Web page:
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Anthony Caci’s agents says Strasbourg sporting coordinator “needs maths lessons”

As reported by Le10Sport, a public spat has erupted between the representatives of Strasbourg defender Anthony Caci and the club’s hierarchy after the player agreed to move to the Bundesliga the end of his current contract which expires in the summer.

German club Mainz announced they’d signed the 24-year-old on a four year deal this week amid disagreements over an offer to extend the player’s stay with Strasbourg. Caci told Le10Sport:

“I wanted to extend my contract, stay here and build again with Racing. I really did everything to extend. I’ve been here for 11 years now. Racing is my club… After a year and a half of discussions, when I saw that there was no possible agreement, we had to make a choice.”

Meanwhile, Strasbourg sporting coordinator Kader Mangane instead said that “Racing was ready to make huge financial efforts by tripling [Caci’s] salary” and that the player wanted a wage that “would have put him in the top four earners at the club. It wasn’t possible… He therefore wanted to leave and we halted talks.”

Caci’s adviser, Yacine Ayad, reacted angrily. “We can’t allow such things to be said, it’s simply not correct or respectful towards Anthony… I would like the Strasbourg board to show me this offer to triple his salary. When you make a proposal to a player, there is always a written record. Let the club prove what they say.”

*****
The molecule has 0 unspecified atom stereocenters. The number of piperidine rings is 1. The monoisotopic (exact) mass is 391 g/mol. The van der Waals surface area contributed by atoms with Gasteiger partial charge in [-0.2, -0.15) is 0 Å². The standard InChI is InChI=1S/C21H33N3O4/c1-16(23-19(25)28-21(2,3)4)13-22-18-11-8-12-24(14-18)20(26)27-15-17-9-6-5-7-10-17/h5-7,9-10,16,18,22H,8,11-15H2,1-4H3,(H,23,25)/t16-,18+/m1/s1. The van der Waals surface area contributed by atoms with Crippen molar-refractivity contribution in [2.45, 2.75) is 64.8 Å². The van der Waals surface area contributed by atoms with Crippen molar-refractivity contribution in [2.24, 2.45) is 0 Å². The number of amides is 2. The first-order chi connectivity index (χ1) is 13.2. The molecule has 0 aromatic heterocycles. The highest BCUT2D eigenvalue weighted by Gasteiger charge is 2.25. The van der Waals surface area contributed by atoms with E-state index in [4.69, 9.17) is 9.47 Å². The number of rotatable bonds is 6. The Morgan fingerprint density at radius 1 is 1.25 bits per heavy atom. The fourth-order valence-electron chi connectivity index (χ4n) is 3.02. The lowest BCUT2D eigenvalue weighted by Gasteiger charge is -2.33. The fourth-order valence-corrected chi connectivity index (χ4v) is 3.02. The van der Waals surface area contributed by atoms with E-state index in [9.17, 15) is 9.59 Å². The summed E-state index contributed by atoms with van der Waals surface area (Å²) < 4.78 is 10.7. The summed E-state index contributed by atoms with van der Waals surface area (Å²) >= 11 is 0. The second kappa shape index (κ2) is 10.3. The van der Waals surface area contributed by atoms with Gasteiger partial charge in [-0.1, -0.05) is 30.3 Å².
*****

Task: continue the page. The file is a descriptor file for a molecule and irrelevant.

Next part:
“Anthony receives €30,000 per month. In light of his performances, his development and his commitment to the club, we saw it as fair to ask to review this salary with a view to a new contract and the amount of €50,000 per month seemed good for everyone. The club simply refused: ‘We don’t have the money.’ A few months later, they sign a player for €10m but they have no money.”

“They came back to us saying ‘ok lets go for €50,000’. After a clear refusal, a year of silence and a lot of things that happened… we didn’t accept. The club returned in March, offering 60,000 euros. If Kader Mangane needs maths lessons, no problem, but €30,000 times three doesn’t make €60,000.”

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